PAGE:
The People For the American Way Foundation Community Reflects on the Tenth Anniversary of September 11, 2001

"This week, along with millions of other Americans, all of us at People For the American Way Foundation are remembering the events that unfolded ten years ago. Even a decade later, it’s impossible to look back on that day without remembering the sadness and grief that so many of us felt. But we also remember the truly heroic actions that were taken by ordinary Americans that day, and the sense in the days that followed that all of us were united in our shared sense of loss. That memory should serve as a powerful reminder that our common commitment to our core democratic values is more important than anything that divides us.

"Ten years later, our country is struggling to live up to that principle: our political discourse has become a toxic mix of anger and shortsightedness in which some feel comfortable challenging the character and patriotism of anyone who disagrees with them; bigotry against immigrants and Muslim Americans has not only been allowed to thrive, but actively encouraged; our government still at times displays an unsettling disrespect for our civil liberties and for the rule of law.

"We still have a long way to go towards being a nation that lives up to its aspirations, but I’m confident with a commitment to our core values of democracy, justice, and equality for all people under the law we will continue to grow towards that goal. I hope that as we look back on the tragedy of September 11th, all Americans will take the opportunity to rededicate themselves to building a nation worthy of those we lost that day." --Michael Keegan, President, People For the American Way Foundation

" I don’t know why of all things this is what I remember from that day, but it’s as vivid as if it was just yesterday. I was working at the time for my mentor and hero, Senator Paul Wellstone; most of the staff had evacuated the Hart Building as we were told to do (at the time it was not clear where that third plan which so tragically crashed in the fields of Pennsylvania was headed) and the few of us left in the office were desperately trying to get Paul to leave – and he wouldn’t. He was a public servant, he was sent to Washington, D.C., to serve the people. His wife and children were, thankfully, safe at home in Minnesota – his job, his duty, was to serve. Over the too-short a span between then and his tragic death in October, 2002, he served. He made some wrenching decisions, like the one authorizing sending troops to Afghanistan in pursuit of Al Qaeda and he made what he thought could well be a career-ending decision to oppose the invasion of Iraq. But he served: with honor, integrity, and a commitment to do the very best he could for the people who put their faith in him. He didn’t play politics.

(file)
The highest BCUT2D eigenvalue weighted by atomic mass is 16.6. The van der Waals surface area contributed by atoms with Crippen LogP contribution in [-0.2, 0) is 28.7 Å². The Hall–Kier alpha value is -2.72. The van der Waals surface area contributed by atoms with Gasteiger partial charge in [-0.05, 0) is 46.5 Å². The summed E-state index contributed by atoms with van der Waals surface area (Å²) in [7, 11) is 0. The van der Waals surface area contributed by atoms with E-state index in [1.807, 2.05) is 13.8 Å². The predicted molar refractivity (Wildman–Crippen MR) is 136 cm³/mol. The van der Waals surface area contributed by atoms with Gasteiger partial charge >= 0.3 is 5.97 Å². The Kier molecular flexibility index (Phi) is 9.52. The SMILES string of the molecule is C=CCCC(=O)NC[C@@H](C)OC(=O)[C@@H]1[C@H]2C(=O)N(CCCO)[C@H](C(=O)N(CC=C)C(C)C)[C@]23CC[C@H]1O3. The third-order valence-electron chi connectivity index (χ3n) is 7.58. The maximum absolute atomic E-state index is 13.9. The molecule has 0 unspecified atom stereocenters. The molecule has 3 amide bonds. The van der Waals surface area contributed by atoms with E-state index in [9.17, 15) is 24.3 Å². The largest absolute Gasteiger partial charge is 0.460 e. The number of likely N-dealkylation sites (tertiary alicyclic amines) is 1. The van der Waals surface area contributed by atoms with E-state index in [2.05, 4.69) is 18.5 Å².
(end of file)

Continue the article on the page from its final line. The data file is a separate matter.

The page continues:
"I think the reason I’m remembering this now is because of the stark comparison to the seedy political drama unfolding right now in front of our eyes. I see people suffering because they don’t have jobs, they are underwater on their homes, they don’t have health insurance, their unemployment insurance is running out, their kids are in over-crowded classrooms in buildings that are decaying -- and worst of all, their hope is slowly being beaten out of them. And yet we can’t seem to get to any meaningful relief because too many self-serving elected officials on Capitol Hill are playing politics with these Americans’ lives. They are not serving, let alone serving with honor, integrity and a commitment to those who put their faith in them. We have to do better." --Marge Baker, Vice President for Policy and Program, People For the American Way Foundation

" 9/11 shaped the way my generation views the world and how we view the values upon which America was built. That terrible act of terrorism did not shake my faith in those values, but it strengthened my commitment to them. On this tenth anniversary of those events, I remember that we can only ever truly enjoy security through an unwavering commitment to liberty." --Dustin Cox, 2007 YP4 Fellow and Front Line Leadership Academy Fellow, University of Arizona

" I become a Chaplain for months after that for families looking for family members, Responders, anyone who needed to have someone to talk to. In all my training, I was not trained, prepared for a tragic experience of this kind of magnitude. This year we will remember all who lost their lives. But we will especially remember with one of our own who lost her daughter on September 11, 2001, what it means to deal with daily pain, daily killing, and the daily need for respect." --Reverend Melvin Wilson, Pastor, St. Luke AME Church, New York, New York; Member, African American Ministers Leadership Council

"I vividly remember watching the towers fall from PFAW’s conference room; hearing rumors of a truck bomb at the State Department, where one of my best friends had just started working; taking a call from a colleague who had witnessed the plane hitting the Pentagon and was stuck helplessly in the resulting traffic jam; fearing for friends in New York City; and making my way via an unfamiliar bus to a local university where my new-to-DC partner was having a meeting. I also remember returning to work on the 13th and being astonished to hear Jerry Falwell and Pat Robertson blame the attacks on gays, feminists, liberals, and People For the American Way, among others. It was a harsh reality check about how quickly the spirit of national unity might fade. But it also provided a way to get back to work, distributing copies of the exchange to news outlets and exposing the meanspiritedness at the heart of the Religious Right movement." --Peter Montgomery, Senior Fellow, People For the American Way Foundation